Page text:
Eystein Meyla

From Wikipedia, the free encyclopedia
Jump to: navigation, search
Battle of Re
Illustration for Heimskringla
Erik Werenskiold, 1899

Eystein Meyla (Øystein Øysteinsson Møyla) was elected a rival King of Norway during the Norwegian Civil War period.[1]

Biography[edit]

Eystein was son of King Eysteinn Haraldsson. His nickname Møyla means maiden, girl, cute woman. His father was king of Norway from 1142 to 1157, ruling as co-ruler with his brothers, Inge Haraldsson and Sigurd Munn. Eystein II was killed in 1157 during the power-struggle against his brother, Inge, in an early stage of the civil war era in Norway. After the death of Eystein II, his supporters first rallied around the young Haakon the Broadshouldered, Sigurd Munn's son and Eystein's nephew. Haakon was defeated and killed by Jarl Erling Skakke at Sekken near the town of Veøya in Romsdalen during 1162.

The Birkebeiner were formed in 1174 around Eystein Meyla. The Birkebeiner took the city of Trondheim and proclaimed Eystein to be king at the Øretinget Thing by the mouth of the river Nidelva in during 1176. Eystein Meyla and the party of Birkebeins subsequently arose in rebellion against Erling Skakke and his young son Magnus Erlingsson who reigned as King Magnus V of Norway from 1161–1184.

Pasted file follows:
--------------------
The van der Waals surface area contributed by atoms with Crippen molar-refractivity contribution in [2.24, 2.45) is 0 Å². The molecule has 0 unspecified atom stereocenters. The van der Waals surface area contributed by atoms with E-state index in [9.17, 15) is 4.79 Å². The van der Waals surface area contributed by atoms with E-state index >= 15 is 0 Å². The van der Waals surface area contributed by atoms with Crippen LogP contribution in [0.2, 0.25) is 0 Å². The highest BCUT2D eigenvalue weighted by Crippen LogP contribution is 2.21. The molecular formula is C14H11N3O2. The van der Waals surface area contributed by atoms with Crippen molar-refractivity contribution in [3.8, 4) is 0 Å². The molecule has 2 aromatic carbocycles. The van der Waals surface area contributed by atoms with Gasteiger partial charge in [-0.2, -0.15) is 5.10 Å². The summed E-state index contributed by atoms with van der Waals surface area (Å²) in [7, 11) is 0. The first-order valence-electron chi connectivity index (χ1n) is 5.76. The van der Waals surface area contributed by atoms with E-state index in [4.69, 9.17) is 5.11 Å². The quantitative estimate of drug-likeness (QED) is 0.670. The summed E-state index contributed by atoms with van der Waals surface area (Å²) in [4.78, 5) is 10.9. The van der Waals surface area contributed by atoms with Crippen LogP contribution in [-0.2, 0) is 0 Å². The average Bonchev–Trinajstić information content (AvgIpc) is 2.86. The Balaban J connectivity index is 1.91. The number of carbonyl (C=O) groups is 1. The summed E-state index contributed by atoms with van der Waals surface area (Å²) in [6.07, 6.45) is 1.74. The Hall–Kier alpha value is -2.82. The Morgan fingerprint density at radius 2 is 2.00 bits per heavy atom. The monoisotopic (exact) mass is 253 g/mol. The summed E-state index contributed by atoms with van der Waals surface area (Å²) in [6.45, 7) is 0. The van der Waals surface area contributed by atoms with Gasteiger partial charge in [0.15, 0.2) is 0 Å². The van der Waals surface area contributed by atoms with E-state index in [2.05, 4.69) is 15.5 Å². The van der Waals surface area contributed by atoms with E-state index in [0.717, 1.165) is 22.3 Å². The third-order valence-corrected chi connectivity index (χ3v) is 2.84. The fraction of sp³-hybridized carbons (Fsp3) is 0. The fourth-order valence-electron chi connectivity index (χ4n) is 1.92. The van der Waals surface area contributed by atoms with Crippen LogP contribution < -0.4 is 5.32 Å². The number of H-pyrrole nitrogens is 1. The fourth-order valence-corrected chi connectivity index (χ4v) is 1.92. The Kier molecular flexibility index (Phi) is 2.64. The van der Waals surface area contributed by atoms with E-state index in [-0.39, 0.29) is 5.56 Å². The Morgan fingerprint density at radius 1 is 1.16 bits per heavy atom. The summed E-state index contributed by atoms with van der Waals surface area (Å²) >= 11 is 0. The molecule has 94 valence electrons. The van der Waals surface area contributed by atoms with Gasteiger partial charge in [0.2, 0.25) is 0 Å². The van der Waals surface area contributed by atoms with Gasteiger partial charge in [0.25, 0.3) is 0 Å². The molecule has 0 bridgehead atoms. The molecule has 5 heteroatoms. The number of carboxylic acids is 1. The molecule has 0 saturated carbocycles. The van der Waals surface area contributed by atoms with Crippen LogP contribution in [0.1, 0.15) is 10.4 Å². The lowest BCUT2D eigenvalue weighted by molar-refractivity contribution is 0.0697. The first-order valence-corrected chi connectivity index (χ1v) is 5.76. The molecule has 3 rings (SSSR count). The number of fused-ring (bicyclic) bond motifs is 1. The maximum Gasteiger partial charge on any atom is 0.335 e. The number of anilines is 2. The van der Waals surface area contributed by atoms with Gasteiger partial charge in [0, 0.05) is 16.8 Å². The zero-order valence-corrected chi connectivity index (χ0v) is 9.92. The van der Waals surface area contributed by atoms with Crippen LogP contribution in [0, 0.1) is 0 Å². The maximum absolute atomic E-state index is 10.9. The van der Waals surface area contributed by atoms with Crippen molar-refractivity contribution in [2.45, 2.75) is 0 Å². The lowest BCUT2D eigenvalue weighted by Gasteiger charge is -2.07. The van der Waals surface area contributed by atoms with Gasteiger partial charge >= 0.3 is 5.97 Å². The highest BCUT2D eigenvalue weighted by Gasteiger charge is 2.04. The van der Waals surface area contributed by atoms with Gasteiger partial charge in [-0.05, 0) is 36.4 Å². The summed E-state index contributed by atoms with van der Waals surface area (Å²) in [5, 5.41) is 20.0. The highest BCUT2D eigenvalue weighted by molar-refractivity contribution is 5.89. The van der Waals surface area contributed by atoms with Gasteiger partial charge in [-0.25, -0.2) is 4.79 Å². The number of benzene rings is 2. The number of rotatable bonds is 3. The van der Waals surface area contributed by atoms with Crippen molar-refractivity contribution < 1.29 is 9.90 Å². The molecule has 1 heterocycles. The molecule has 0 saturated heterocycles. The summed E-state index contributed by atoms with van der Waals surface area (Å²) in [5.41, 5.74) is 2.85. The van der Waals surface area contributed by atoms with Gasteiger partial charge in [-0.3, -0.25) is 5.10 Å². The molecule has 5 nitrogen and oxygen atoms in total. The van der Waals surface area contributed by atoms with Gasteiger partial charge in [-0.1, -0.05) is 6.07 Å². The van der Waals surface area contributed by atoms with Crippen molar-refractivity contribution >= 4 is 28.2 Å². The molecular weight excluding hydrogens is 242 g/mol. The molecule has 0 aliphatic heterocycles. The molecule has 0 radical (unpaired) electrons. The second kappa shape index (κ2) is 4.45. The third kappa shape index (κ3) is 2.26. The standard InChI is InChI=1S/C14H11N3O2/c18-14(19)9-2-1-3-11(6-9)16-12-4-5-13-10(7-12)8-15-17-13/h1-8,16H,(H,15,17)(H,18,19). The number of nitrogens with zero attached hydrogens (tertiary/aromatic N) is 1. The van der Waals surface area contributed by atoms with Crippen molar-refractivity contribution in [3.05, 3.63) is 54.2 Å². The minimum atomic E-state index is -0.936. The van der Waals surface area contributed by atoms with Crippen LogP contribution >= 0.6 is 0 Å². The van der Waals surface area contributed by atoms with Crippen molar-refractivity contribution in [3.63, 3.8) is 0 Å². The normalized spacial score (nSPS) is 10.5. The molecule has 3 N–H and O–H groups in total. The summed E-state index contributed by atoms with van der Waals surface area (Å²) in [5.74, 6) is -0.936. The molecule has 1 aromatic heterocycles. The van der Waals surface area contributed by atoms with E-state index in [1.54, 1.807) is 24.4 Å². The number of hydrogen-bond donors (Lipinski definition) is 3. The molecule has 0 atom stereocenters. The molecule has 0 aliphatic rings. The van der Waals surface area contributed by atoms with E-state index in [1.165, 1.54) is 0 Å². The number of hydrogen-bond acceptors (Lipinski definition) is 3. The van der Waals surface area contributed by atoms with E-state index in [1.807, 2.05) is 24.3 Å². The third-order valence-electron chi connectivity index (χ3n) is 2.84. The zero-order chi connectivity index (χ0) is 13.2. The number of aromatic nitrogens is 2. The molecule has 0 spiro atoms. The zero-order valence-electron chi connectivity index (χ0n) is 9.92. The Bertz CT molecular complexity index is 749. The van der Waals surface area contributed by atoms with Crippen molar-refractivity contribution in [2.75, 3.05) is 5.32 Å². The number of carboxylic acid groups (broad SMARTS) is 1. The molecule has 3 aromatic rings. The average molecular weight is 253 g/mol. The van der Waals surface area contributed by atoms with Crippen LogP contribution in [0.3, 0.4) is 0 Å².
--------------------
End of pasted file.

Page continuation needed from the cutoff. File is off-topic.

In January 1177, the Birkebeiners met a crushing defeat at the Battle of Re (Slaget på Re) in Vestfold. Eystein escaped the battle alive, but was killed by a farmer when he tried to ask for grið. The battle was the last one mentioned in Heimskringla by Snorri Sturluson. Sverre Sigurdsson became the Birkebeiners’ next leader. As King Sverre I, he would rule as king of Norway from 1184 until his death in 1202.[2]

Historic overview[edit]

In the period of civil wars, it was usual for several royal sons to war against each other over power in Norway. The civil war era of Norwegian history lasted from 1130 to 1217. During this period there were several interlocked conflicts of varying scale and intensity. The background for these conflicts were the unclear Norwegian succession laws, social conditions and the struggle between Church and King. There were then two main parties, firstly known by varying names or no names at all, but finally condensed into parties of Bagler and Birkebeiner. The rallying point regularly was a royal son, who was set up as the head figure of the party in question, to oppose the rule of king from the contesting party.

Sources[edit]

The primary sources of information regarding Øystein Øysteinsson Møyla are Fagrskinna, Heimskringla and Sverris saga.

See also[edit]

References[edit]

  1. ^ Øystein Øysteinsson Møyla – utdypning (Store norske leksikon)
  2. ^ Heimskringla: History of the Kings of Norway (Snorri Sturluson; translator Lee M. Hollander. University of Texas Press. repr. 1991)

Other sources[edit]

  • Finlay, Alison, editor and translator, Fagrskinna, a Catalogue of the Kings of Norway (Brill Academic. 2004)
  • Gathorne-Hardy, Geoffrey Malcolm, A royal impostor: King Sverre of Norway (London: Oxford University Press. 1956)
  • Røsoch, Henry, Trondheim's History (Trondheim: F. Bruns Bokhandel. 1939)